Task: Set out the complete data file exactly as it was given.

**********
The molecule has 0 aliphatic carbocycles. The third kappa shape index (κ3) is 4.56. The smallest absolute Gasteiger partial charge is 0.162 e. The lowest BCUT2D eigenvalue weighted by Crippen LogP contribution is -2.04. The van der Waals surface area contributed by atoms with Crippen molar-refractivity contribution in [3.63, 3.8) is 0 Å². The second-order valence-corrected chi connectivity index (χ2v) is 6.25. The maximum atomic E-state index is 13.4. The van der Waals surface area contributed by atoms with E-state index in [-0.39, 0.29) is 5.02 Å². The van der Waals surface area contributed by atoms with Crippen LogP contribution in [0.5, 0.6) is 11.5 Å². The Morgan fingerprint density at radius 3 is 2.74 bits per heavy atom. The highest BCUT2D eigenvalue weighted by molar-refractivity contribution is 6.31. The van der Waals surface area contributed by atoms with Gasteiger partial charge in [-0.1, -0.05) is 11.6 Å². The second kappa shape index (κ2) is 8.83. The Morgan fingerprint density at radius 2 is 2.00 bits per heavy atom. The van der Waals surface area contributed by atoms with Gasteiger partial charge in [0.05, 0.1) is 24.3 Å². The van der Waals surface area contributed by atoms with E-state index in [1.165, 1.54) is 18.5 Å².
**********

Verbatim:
The molecule has 0 aliphatic carbocycles. The third kappa shape index (κ3) is 4.56. The smallest absolute Gasteiger partial charge is 0.162 e. The lowest BCUT2D eigenvalue weighted by Crippen LogP contribution is -2.04. The van der Waals surface area contributed by atoms with Crippen molar-refractivity contribution in [3.63, 3.8) is 0 Å². The second-order valence-corrected chi connectivity index (χ2v) is 6.25. The maximum atomic E-state index is 13.4. The van der Waals surface area contributed by atoms with E-state index in [-0.39, 0.29) is 5.02 Å². The van der Waals surface area contributed by atoms with Crippen LogP contribution in [0.5, 0.6) is 11.5 Å². The Morgan fingerprint density at radius 3 is 2.74 bits per heavy atom. The highest BCUT2D eigenvalue weighted by molar-refractivity contribution is 6.31. The van der Waals surface area contributed by atoms with Gasteiger partial charge in [-0.1, -0.05) is 11.6 Å². The second kappa shape index (κ2) is 8.83. The Morgan fingerprint density at radius 2 is 2.00 bits per heavy atom. The van der Waals surface area contributed by atoms with Gasteiger partial charge in [0.05, 0.1) is 24.3 Å². The van der Waals surface area contributed by atoms with E-state index in [1.165, 1.54) is 18.5 Å².